Healio Special Report: Health Care and Politics
Healio Special Report: Health Care and Politics
Source/Disclosures
Disclosures: Harrison reports no relevant financial disclosures.
September 25, 2020
1 min read
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Trump signs executive order detailing health care plan

Source/Disclosures
Disclosures: Harrison reports no relevant financial disclosures.
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President Donald J. Trump recently signed an executive order detailing his “America First Healthcare Plan,” a combination of old and new initiatives that aim to lower drug prices and insurance premiums.

“This plan is about better care, lower costs and more choices,” Brian Harrison, HHS chief of staff, said during a conference call with reporters.

Older woman holding pills
An executive order signed by President Trump on Sept. 24 describes his proposed health care plan, which includes measures to lower the cost of prescription drugs. Photo source: Adobe Stock

As part of the plan, HHS said it:

  • issued a notice of proposed rulemaking from the Health Resources and Services Administration to pass discounts at community health centers on insulin and epinephrine to those who are uninsured or have high cost sharing;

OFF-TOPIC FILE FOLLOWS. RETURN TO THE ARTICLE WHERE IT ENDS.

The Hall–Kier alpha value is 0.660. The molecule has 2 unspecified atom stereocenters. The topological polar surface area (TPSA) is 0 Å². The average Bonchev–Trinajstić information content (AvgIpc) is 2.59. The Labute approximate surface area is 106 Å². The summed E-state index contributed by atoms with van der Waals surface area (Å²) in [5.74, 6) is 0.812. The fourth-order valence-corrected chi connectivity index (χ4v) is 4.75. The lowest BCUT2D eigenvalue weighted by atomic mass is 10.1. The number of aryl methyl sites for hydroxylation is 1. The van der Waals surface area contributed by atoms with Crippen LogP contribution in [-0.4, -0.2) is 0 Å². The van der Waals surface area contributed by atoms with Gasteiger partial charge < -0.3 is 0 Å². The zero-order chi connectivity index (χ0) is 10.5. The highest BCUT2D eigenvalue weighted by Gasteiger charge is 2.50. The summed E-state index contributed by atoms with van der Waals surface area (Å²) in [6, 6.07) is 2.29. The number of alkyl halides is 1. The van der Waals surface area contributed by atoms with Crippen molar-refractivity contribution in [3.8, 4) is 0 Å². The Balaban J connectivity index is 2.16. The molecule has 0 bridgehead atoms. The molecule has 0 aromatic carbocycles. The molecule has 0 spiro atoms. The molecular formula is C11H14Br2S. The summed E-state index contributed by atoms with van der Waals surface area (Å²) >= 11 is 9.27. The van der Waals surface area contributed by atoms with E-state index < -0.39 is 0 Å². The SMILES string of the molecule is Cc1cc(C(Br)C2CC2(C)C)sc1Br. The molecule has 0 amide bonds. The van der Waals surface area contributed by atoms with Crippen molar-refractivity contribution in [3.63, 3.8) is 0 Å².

• requested private-sector proposals that allow for lower-cost, FDA-approved drugs and insulins from American pharmacies via importation and reimportation, as outlined in a July executive order; and
  • released the 2021 Medicare Advantage and Medicare Part D Premium landscape, which shows that average 2021 premiums for Medicare Advantage plans are expected to drop 34.2% and that Part D premiums are expected to decrease 12% from their 2017 amounts.

During a trip to North Carolina yesterday, Trump said his plan will have more options and benefits for Medicare enrollees. He also said that 33 million Medicare beneficiaries will soon receive a card containing $200 that they can use to help pay for prescription drugs.

The FDA also announced actions to lower prescription drug prices. The agency issued a final rule and guidance that opens the first-ever pathway for states, the District of Columbia and Native American tribes within United States borders to safely import prescription drugs from Canada to lower drug costs. It also provided procedures for foreign drug manufacturers to obtain a National Drug Code for certain FDA-approved prescription drugs, including biological products and combination products, that were originally manufactured and intended for sale in that foreign country.

“Products will reach Americans in a safe manner that complies with applicable laws and without degradation in efficacy, safety and potency,” Harrison said. “The potential for savings, even if you assume significant administrative costs, is really huge.”

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